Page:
You can bypass any unit to save CPU, and route the EQ before or after the compressor. I loved the routing switch. The order you compress and EQ can have a massive difference on the sound, and it’s great being able to A/B them without having to physically move the plugins around on the DAW. That saved a lot of irritation! With the addition of the Bypass switches, I thought that it made having the separate plugins a bit redundant – why not just load the Channel strip up every time and bypass the modules you’re not using?

Softube have included quite a few videos on their website, which will help anyone find their way around the software more easily, and even give tips on the best order to use the software in.

Here’s a track played without and with use of the Tube-Tech Channel Strip

The EQ was lovely, the midrange EQ even lovelier. The compressor was good, I really loved the external sidechain option – Not many others have these. Not having easy access to the hardware originals, it’s hard to give a direct hard to soft comparison – but I’ll take comfort in the fact that Tube Tech fully endorse these plugins, and Softube worked side by side with engineers at Tube Tech to create the software. If you love the sound of Pultec, or the outboard from Tubetech, then for the cost, you can’t go wrong with the emulation Softube has created. It really does sound excellent.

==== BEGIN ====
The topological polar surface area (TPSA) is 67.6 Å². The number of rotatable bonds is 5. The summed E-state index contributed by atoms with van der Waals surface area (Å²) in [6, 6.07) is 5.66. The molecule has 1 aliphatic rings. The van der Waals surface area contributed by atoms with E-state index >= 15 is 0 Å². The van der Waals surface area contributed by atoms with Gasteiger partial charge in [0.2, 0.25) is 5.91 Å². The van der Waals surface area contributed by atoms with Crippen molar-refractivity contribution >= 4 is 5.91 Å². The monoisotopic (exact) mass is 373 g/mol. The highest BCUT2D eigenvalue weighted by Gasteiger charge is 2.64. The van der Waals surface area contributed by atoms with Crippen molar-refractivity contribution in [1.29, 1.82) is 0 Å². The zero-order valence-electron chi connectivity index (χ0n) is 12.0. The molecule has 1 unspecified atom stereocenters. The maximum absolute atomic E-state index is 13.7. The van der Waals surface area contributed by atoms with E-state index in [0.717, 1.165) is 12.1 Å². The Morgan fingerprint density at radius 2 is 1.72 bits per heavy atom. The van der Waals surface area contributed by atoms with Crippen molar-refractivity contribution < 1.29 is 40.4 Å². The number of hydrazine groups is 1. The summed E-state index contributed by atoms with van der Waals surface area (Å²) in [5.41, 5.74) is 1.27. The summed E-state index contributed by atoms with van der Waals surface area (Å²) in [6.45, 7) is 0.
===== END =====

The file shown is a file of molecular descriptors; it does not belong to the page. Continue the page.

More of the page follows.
…If you love the sound of Pultec, or the outboard from Tubetech, then for the cost, you can’t go wrong with the emulation Softube has created…

Product page


  • CPU not too heavy
  • Sounds brilliant – fast compressor, nice coloured EQ
  • GUI is beautiful


  • If you’re looking for a specific emulation of TubeTech hardware, there’s probably nothing out there that compares. If you’re looking for less characteristic plugs that cover every angle, this isn’t it.


  • Quite expensive, especially for small or mid-sized studios (although compared to $8000 for the original hardware..)
  • Do you need the other plugins alongside the channel strip?